Santa Fe Institute, the Humanities, and Learning

“If I had to vote for one novel by a living American it would be Blood Meridian which is a fearsome story…with a deep implicit warning for American society…Bloom Meridian is the ultimate western.”  –Harold Bloom, How to Read and Why (see video below)

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I have heroes in life.  Most of them are writers.  Barry Lopez, Wendell Berry, Peter Matthiessen, EO Wilson, Emerson.  Their voyaging curiosities usually interact with science, philosophy, anything and everything to help follow the narrative and tell the story.  One of the people I look up to, Cormac McCarthy, has articulated some wisdom in this two minute video below.  He says the Santa Fe Institute, where he engages regularly, is “absolutely relentless at hammering down the boundaries created by academic disciplines and by institutional structures.”  It is also good to hear the focus on sustainability, the environment, and human welfare.  It doesn’t narrow down the avenues to achieving improvements in these things, but identifying them as the center points for our pursuits is a timely focus based on what we know at the present moment.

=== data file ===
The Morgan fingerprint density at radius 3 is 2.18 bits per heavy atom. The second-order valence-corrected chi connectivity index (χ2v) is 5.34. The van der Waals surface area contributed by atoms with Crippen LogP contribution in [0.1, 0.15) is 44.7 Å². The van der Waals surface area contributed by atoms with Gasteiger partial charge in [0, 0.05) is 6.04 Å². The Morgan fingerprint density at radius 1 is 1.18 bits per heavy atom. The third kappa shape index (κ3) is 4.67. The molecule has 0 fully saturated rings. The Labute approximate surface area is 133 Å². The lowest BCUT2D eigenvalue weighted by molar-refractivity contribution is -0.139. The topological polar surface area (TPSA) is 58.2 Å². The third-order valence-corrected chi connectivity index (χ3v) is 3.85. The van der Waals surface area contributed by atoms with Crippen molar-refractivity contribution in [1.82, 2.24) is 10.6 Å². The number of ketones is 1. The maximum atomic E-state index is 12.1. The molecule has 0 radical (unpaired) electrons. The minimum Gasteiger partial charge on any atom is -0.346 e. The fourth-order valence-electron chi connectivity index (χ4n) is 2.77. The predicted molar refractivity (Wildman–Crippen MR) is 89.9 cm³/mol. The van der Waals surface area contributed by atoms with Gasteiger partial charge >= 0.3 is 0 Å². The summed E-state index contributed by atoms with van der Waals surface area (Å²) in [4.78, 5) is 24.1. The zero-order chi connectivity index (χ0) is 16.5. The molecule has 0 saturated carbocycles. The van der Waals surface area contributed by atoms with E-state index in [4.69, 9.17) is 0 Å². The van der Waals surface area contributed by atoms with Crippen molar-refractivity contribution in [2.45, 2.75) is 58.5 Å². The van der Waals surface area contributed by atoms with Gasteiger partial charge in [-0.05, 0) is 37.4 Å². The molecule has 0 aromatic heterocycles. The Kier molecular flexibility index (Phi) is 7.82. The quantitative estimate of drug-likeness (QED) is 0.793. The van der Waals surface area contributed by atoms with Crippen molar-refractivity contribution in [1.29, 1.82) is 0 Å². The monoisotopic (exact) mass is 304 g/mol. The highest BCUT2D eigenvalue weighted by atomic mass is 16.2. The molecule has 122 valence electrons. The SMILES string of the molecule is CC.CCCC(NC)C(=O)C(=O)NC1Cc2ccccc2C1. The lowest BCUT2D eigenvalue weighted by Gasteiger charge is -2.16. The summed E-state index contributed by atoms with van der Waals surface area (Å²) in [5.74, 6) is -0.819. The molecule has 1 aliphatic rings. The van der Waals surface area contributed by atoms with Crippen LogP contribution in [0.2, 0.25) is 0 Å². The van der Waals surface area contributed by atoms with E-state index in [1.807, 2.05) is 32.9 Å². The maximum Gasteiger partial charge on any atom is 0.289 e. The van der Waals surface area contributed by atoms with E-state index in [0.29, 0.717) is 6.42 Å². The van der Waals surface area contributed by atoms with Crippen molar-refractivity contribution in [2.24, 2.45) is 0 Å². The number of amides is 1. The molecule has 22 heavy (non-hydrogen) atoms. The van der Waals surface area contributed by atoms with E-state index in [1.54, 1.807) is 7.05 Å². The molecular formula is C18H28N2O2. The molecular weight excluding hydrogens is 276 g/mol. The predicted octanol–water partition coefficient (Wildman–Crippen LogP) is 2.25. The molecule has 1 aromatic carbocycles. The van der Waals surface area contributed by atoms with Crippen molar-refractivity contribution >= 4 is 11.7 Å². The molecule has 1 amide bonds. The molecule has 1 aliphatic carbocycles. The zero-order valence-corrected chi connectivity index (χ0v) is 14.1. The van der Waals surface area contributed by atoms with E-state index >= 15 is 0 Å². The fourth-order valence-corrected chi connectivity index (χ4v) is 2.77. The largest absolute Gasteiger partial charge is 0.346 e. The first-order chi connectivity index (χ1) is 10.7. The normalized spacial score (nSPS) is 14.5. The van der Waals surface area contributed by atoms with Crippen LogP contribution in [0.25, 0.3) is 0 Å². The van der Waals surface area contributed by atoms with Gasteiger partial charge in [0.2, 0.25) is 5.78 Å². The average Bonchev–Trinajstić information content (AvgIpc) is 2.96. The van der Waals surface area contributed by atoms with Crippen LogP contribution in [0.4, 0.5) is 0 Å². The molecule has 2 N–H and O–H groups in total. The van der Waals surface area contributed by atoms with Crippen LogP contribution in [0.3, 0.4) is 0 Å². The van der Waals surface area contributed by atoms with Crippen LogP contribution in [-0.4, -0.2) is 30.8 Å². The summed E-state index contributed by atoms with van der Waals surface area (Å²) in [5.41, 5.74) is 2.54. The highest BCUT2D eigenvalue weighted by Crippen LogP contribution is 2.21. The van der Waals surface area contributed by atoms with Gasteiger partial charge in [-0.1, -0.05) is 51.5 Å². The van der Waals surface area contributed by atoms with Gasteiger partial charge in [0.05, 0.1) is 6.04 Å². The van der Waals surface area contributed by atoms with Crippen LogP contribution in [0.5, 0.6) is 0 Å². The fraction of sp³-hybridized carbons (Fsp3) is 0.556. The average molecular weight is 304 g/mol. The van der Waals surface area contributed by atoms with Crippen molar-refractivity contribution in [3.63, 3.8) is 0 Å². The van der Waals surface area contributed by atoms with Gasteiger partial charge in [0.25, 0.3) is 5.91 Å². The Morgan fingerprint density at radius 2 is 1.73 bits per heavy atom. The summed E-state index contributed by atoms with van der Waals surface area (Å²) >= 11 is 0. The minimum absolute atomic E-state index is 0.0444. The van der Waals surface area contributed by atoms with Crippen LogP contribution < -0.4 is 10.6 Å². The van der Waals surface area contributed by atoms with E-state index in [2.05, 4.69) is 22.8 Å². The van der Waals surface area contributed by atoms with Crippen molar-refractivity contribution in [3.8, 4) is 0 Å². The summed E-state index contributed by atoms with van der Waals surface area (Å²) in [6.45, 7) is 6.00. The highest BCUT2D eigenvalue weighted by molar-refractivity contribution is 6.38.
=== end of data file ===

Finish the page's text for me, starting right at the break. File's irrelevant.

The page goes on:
It is inspiring to see one of America’s heroic story tellers interacting with science and society.  If you have not read Bloom Meridian, give it three tries.  Even uber critic Harold Bloom had to put the book down the first two times he tried.  “You get a great vision, a frightening vision, of something that is very deeply embedded in the American spirit, the American psyche.”  I love the unity of literature, history, and science working to solve the problems we have in front of us today.  We need all the help we can get.

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